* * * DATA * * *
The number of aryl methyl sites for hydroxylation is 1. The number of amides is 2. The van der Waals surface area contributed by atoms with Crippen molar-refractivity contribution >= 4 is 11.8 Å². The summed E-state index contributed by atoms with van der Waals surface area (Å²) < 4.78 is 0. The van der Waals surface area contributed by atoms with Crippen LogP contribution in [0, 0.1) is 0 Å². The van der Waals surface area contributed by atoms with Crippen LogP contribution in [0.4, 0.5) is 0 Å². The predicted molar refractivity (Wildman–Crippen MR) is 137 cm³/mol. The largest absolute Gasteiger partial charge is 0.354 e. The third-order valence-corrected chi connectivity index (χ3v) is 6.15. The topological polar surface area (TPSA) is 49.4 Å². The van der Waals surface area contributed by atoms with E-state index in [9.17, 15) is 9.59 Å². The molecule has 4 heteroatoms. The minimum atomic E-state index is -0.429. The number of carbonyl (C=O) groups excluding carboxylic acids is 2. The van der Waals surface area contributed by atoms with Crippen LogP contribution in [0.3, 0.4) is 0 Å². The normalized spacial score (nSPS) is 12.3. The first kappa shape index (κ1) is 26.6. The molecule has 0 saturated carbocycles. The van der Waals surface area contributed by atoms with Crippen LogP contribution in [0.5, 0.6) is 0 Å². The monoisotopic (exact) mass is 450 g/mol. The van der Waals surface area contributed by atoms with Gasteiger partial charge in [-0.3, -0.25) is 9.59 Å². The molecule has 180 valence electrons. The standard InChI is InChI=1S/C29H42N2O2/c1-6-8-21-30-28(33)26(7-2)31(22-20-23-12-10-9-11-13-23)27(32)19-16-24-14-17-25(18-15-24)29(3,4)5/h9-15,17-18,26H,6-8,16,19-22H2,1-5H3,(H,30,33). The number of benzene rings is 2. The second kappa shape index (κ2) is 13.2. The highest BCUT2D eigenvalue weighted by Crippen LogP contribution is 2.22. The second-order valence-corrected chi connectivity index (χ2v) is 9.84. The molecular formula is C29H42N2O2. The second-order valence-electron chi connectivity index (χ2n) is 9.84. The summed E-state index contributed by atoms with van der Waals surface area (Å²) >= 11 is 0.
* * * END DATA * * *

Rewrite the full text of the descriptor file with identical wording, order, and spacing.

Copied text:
The number of aryl methyl sites for hydroxylation is 1. The number of amides is 2. The van der Waals surface area contributed by atoms with Crippen molar-refractivity contribution >= 4 is 11.8 Å². The summed E-state index contributed by atoms with van der Waals surface area (Å²) < 4.78 is 0. The van der Waals surface area contributed by atoms with Crippen LogP contribution in [0, 0.1) is 0 Å². The van der Waals surface area contributed by atoms with Crippen LogP contribution in [0.4, 0.5) is 0 Å². The predicted molar refractivity (Wildman–Crippen MR) is 137 cm³/mol. The largest absolute Gasteiger partial charge is 0.354 e. The third-order valence-corrected chi connectivity index (χ3v) is 6.15. The topological polar surface area (TPSA) is 49.4 Å². The van der Waals surface area contributed by atoms with E-state index in [9.17, 15) is 9.59 Å². The molecule has 4 heteroatoms. The minimum atomic E-state index is -0.429. The number of carbonyl (C=O) groups excluding carboxylic acids is 2. The van der Waals surface area contributed by atoms with Crippen LogP contribution in [0.3, 0.4) is 0 Å². The normalized spacial score (nSPS) is 12.3. The first kappa shape index (κ1) is 26.6. The molecule has 0 saturated carbocycles. The van der Waals surface area contributed by atoms with Crippen LogP contribution in [0.5, 0.6) is 0 Å². The monoisotopic (exact) mass is 450 g/mol. The van der Waals surface area contributed by atoms with Gasteiger partial charge in [-0.3, -0.25) is 9.59 Å². The molecule has 180 valence electrons. The standard InChI is InChI=1S/C29H42N2O2/c1-6-8-21-30-28(33)26(7-2)31(22-20-23-12-10-9-11-13-23)27(32)19-16-24-14-17-25(18-15-24)29(3,4)5/h9-15,17-18,26H,6-8,16,19-22H2,1-5H3,(H,30,33). The number of benzene rings is 2. The second kappa shape index (κ2) is 13.2. The highest BCUT2D eigenvalue weighted by Crippen LogP contribution is 2.22. The second-order valence-corrected chi connectivity index (χ2v) is 9.84. The molecular formula is C29H42N2O2. The second-order valence-electron chi connectivity index (χ2n) is 9.84. The summed E-state index contributed by atoms with van der Waals surface area (Å²) >= 11 is 0.